I am at my desk when my wife rushes in, breathless with alarm. Our son has been hurt. Head injury while playing basketball at school. Ambulance taking him to the emergency room.
Everything drops. I am up and moving at once. One thought and one only: “Get there.”
I am driving too fast on a winding road, rain misting against the windshield. I am rushing across the grass, plunging into the emergency room, interrogating nurses. But he’s not even there, yet.
I am pacing, looking down the long driveway, willing the lights of the ambulance to appear. Behind me, the theme music from “The Price Is Right” is a tinny distraction, and I marvel that some part of my brain hears television, some part is not consumed with fear. In the distance, red lights flash against a sky the color of a dusty nickel.
I am in the ambulance bay, waiting for the vehicle doors to open and the paramedic is trying to steel me, telling me that the tubes, neck brace and back board I will see are just precautionary. I nod. He and his partner lift the stretcher out and of course, no words could ever have prepared me for my middle son looking like that.
My voice rings false cheer as I call to him. “Marlon! Hey, Marlon!” Marlon looks through me. He is dazed and not fully aware of his surroundings.
I am at his bedside. Minutes have passed, and he is becoming lucid. His eyes are focused and he knows me. I test him with Lakers questions because that team is a bond between us.
Starting center in 1988? Small forward in 1979? His answers are slow, but correct.
Half an hour later, he doesn’t remember talking to me.
Watching him, I am recalling what happened just a few days ago, when my wife and I flew home to L.A. for a visit with family. Sitting in my sister’s living room, I went into my standard kids-are-driving-me-crazy routine. Nothing you haven’t said yourself if you’ve been a parent for any length of time. Just standard complaints about dishes that aren’t washed, bedrooms that are unclean, behavior that frustrates.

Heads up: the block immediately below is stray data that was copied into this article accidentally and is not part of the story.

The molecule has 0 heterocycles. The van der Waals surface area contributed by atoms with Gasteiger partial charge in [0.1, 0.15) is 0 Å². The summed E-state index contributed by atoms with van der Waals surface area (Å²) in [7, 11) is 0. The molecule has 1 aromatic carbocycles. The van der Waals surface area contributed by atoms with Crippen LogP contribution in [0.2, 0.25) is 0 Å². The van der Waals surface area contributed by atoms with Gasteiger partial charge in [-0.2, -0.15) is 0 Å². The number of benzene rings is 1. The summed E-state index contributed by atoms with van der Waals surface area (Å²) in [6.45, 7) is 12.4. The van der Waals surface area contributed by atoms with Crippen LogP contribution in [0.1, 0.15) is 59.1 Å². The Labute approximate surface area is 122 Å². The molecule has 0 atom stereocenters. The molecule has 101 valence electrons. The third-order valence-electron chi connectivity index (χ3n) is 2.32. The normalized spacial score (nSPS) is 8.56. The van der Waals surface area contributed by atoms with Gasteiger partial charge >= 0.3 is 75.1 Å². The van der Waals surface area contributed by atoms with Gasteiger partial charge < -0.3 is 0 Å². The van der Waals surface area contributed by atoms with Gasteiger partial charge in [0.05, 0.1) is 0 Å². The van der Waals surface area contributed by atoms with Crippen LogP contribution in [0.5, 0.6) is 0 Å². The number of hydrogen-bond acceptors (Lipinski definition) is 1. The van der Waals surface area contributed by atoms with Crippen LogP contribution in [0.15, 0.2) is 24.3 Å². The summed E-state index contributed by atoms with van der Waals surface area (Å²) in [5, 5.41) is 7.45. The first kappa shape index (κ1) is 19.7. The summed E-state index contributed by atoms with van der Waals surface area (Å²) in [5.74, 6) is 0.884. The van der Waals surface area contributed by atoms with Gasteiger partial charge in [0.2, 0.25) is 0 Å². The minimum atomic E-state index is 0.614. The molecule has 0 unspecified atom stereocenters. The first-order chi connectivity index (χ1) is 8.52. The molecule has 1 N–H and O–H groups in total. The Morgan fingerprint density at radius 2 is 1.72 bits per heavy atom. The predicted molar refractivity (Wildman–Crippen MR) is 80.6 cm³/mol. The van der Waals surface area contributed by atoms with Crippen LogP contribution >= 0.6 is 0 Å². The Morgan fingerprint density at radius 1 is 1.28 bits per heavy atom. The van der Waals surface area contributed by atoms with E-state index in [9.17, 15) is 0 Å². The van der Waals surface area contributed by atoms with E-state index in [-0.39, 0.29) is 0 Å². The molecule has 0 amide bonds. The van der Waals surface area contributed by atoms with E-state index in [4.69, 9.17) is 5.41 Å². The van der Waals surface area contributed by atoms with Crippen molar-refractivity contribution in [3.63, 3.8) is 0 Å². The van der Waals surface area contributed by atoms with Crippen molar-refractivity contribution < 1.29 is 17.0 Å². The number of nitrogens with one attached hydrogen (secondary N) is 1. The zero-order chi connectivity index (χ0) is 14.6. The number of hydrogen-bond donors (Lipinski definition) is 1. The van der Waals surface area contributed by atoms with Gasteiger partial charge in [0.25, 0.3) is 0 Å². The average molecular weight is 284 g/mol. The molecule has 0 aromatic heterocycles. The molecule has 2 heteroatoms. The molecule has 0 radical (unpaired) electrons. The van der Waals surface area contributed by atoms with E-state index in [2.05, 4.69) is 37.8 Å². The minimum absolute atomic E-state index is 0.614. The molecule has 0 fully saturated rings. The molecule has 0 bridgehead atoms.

Twelve years, I told my sister. That’s when my youngest turns 18. That’s when my “sentence” is up and I go free. We all laughed.
But of course, parents never go free, do they? That’s the lesson I am learning here for the umpteenth time.
I am holding my son’s hand and reflecting that not so long ago, I could close my fingers over his and make them disappear. Now he is all arms and legs, all go! go! go! and it seems unnatural that his blue jeans and Air Jordans lie atop this bed, unmoving. And, God, whatever happened to the time?
I reproach God because it’s not fair, really. Seems unjust that you love anything as much as you do a child. The love makes you helpless hostage to their careless lives, their reckless whims. The love means you can’t be serene unless they allow it, can’t unclench until they navigate the day safely and return home. And when disaster strikes as inevitably it must, the love can damn near kill you.
I am listening to my son tell his mother how he got hurt. Going for a layup, came down on someone’s shirt, slipped and slammed head-first into the wall. “How much is it going to cost me to have the wall fixed?” I crack, because at times like this, dads joke. Marlon grins at father wit, but wants me to bear the most important thing in mind: “I made the shot,” he says.
I am back home, watching my sleeping son. I kneel and wake him to make sure I can. He is cranky and has a headache but seems otherwise OK, so I go upstairs, sit at my desk and raise a window. A feeble sun has split open the gray. A welcome breeze rustles the curtains. Outside, I hear the school bus wheeze to a stop, depositing my youngest son safely on the curb. It is a good day.